An eyewitness account of the Battle of Mactan
Fireworks of a different kind exploded last April 27 when politicians commented on the 500th anniversary of the Victory in Mactan. Cavite Vice Gov. Jolo Revilla posted on FB: “A salute to the bravery of one of the first heroes of the nation, Ferdinand Magellan, who gave his life for freedom 500 years ago!” Called out by netizens, Revilla blamed an “intern” who supposedly posted on his FB page without clearance.
There was also clickbait from presidential spokesperson Harry Roque: “President Rodrigo Roa Duterte is my modern day Lapulapu, especially his independent foreign policy. It means that we are friends to all, we have no enemies, he doesn’t shy away before any foreigner.”
But the winner is Sen. Bong Go, who doused the once-in-500-years jubilation of Cebuanos by declaring that Lapulapu was a Tausug! Worse, Lapulapu, Raja of Mactan, was reduced to a warrior sent by the Sultan of Sulu to confirm reports of foreigners in Cebu. Go cited a certain Abraham Idjirani as his source. Idjirani is an engineer, not a historian. He served as the spokesperson of the self-proclaimed Sultan of Sulu, who died in Taguig in 2013.
For the record, the primary source for Lapulapu and the Battle of Mactan is not a Pinoy but an Italian—Antonio Pigafetta, chronicler of the Magellan expedition. Our story begins on April 26, 1521, when the son of Zula, minor chief of Mactan, presented two goats to Magellan. Zula, apologizing, said he could send more, if not for “the other chief
Cilapulapu, who refused to obey the king of Spain.” Zula requested from Magellan a boatload of men to help him fight Cilapulapu. Against his better judgment and the advice of his officers, Magellan set off at midnight with a force of 60 men. They were accompanied by the “Christian King” Carlos (who was Humabon before baptism), with 20 or 30 balanghai (about 450-500 Cebuano warriors) as back-up.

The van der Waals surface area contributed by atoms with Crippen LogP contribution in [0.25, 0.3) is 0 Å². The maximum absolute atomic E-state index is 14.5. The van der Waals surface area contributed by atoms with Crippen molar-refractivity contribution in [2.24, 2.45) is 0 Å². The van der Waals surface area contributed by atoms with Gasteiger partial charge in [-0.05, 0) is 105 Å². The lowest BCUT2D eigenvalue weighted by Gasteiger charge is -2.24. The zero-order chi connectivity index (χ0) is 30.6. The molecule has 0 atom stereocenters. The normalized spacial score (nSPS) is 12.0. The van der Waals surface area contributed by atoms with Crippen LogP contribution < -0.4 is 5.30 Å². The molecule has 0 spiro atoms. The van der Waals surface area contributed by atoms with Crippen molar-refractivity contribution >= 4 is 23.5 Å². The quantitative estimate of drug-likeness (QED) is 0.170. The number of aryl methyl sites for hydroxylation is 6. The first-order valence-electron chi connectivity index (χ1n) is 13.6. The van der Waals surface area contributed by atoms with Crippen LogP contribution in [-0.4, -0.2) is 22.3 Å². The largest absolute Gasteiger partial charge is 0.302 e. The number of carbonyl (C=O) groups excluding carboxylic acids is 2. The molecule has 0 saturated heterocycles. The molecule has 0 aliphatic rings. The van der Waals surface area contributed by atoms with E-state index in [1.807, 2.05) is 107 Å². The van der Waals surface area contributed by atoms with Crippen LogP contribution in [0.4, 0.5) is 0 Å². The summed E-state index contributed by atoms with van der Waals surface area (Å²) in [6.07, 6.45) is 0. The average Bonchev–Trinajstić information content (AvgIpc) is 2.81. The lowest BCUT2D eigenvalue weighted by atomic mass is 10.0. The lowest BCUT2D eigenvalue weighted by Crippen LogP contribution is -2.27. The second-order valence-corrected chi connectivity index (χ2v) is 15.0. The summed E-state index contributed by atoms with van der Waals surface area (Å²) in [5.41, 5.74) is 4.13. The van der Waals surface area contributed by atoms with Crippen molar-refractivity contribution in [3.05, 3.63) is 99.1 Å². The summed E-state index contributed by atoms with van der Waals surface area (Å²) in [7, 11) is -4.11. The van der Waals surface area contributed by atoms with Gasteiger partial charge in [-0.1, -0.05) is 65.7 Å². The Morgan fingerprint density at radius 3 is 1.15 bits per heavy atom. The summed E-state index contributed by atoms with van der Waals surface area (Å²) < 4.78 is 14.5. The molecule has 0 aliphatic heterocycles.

Arriving in “Matan” (Spanish for “they kill”) three hours before dawn, Magellan issued an ultimatum to Lapulapu and his men: Obey the Spanish king, recognize the Christian King as their sovereign, and pay tribute. “Otherwise, wait and see how our lances wounded.” Lapulapu’s insolent reply: “We have lances of bamboo and stakes hardened with fire.” Magellan foolishly agreed to fight in the morning at Lapulapu’s request. Magellan assumed that Lapulapu was buying time to dig pits in between their houses for the Europeans to fall into. He did not consider the low tide in the morning, which meant Magellan’s ships could not get close enough for cannon fire to cover them. Ignorant of the terrain, his three boats were impeded by rocks and coral, making their crossbows too far out of range to be useful. From the original 60 men that set off, 49 jumped into the water, leaving 11 to guard the boats. Magellan told Humabon and his 30 balanghais not to intervene as his 60 men supposedly sufficed to subdue Mactan. He was in for a big disappointment.
Magellan divided his landing force of 49 into three divisions and were pitted, by Pigafetta’s reckoning, against 1,500 Mactanons. Common sense, which is not common, should have told Magellan to retreat as he was outnumbered 31 to one. Their arrows were deflected by native shields, and bullets from their muskets would not hit Mactanons who “would never stand still, but leaped hither and thither.” When a shower of arrows, wooden stakes, and bamboo spears, some with iron tips, rained upon them, Magellan ordered his men “to burn (20 to 30 of) their houses to terrify them (but) they were roused to greater fury.”
Magellan and his men were half-armored, protected only by helmet and breast plate. They waded waist-deep in unfamiliar waters while the Mactanons aimed at their legs. Hit in the leg by a poisoned arrow, Magellan ordered a slow retreat. All but six or seven ran for their lives back to the boats. Mactanons ganged up on Magellan; one knocked his helmet off, another hurled a spear in his face. Magellan was drawing his sword halfway when he was cut in the left leg by a cutlass that caused him to fall face down. Surrounded and outnumbered, he was finished off by spears and cutlasses.
Described by one source as an old man, Lapulapu was far from the beautiful half-naked man with six-pack abs memorialized in monuments. He did not kill Magellan in hand-to-hand combat as we imagine. He was not in the thick of the fight, but to him is credited the victory for this mismatched battle. History should never be left to politicians and engineers.
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